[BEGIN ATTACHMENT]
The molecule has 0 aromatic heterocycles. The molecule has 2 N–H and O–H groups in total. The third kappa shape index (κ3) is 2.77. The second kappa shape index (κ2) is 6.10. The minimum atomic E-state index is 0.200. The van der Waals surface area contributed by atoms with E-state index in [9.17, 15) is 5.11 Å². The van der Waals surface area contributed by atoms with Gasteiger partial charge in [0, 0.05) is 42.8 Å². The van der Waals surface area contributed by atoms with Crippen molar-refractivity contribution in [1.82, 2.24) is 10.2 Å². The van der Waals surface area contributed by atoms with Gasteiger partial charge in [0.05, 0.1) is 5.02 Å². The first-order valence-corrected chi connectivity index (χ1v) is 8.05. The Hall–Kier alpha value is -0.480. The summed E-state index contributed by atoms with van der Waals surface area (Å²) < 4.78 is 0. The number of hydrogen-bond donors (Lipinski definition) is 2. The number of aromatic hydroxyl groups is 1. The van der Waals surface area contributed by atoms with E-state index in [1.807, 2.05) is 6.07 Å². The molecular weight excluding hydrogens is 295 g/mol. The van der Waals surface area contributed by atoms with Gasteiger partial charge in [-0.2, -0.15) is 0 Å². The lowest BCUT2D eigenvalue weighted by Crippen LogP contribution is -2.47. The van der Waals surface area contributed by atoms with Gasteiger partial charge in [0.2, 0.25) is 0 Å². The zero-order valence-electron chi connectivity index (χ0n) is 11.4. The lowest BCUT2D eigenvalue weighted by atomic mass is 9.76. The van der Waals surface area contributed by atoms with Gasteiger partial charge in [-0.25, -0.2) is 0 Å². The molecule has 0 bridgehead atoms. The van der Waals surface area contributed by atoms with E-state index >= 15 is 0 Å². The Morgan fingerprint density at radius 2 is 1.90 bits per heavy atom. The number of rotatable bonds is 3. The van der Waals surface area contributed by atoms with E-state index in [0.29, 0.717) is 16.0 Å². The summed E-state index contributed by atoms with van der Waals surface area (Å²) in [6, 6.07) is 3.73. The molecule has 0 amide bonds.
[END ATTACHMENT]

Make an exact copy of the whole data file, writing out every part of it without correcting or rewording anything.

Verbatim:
The molecule has 0 aromatic heterocycles. The molecule has 2 N–H and O–H groups in total. The third kappa shape index (κ3) is 2.77. The second kappa shape index (κ2) is 6.10. The minimum atomic E-state index is 0.200. The van der Waals surface area contributed by atoms with E-state index in [9.17, 15) is 5.11 Å². The van der Waals surface area contributed by atoms with Gasteiger partial charge in [0, 0.05) is 42.8 Å². The van der Waals surface area contributed by atoms with Crippen molar-refractivity contribution in [1.82, 2.24) is 10.2 Å². The van der Waals surface area contributed by atoms with Gasteiger partial charge in [0.05, 0.1) is 5.02 Å². The first-order valence-corrected chi connectivity index (χ1v) is 8.05. The Hall–Kier alpha value is -0.480. The summed E-state index contributed by atoms with van der Waals surface area (Å²) < 4.78 is 0. The number of hydrogen-bond donors (Lipinski definition) is 2. The number of aromatic hydroxyl groups is 1. The van der Waals surface area contributed by atoms with E-state index in [1.807, 2.05) is 6.07 Å². The molecular weight excluding hydrogens is 295 g/mol. The van der Waals surface area contributed by atoms with Gasteiger partial charge in [-0.2, -0.15) is 0 Å². The lowest BCUT2D eigenvalue weighted by Crippen LogP contribution is -2.47. The van der Waals surface area contributed by atoms with Gasteiger partial charge in [0.2, 0.25) is 0 Å². The zero-order valence-electron chi connectivity index (χ0n) is 11.4. The lowest BCUT2D eigenvalue weighted by atomic mass is 9.76. The van der Waals surface area contributed by atoms with Gasteiger partial charge in [-0.25, -0.2) is 0 Å². The molecule has 0 bridgehead atoms. The van der Waals surface area contributed by atoms with E-state index >= 15 is 0 Å². The Morgan fingerprint density at radius 2 is 1.90 bits per heavy atom. The number of rotatable bonds is 3. The van der Waals surface area contributed by atoms with E-state index in [0.29, 0.717) is 16.0 Å². The summed E-state index contributed by atoms with van der Waals surface area (Å²) in [6, 6.07) is 3.73. The molecule has 0 amide bonds.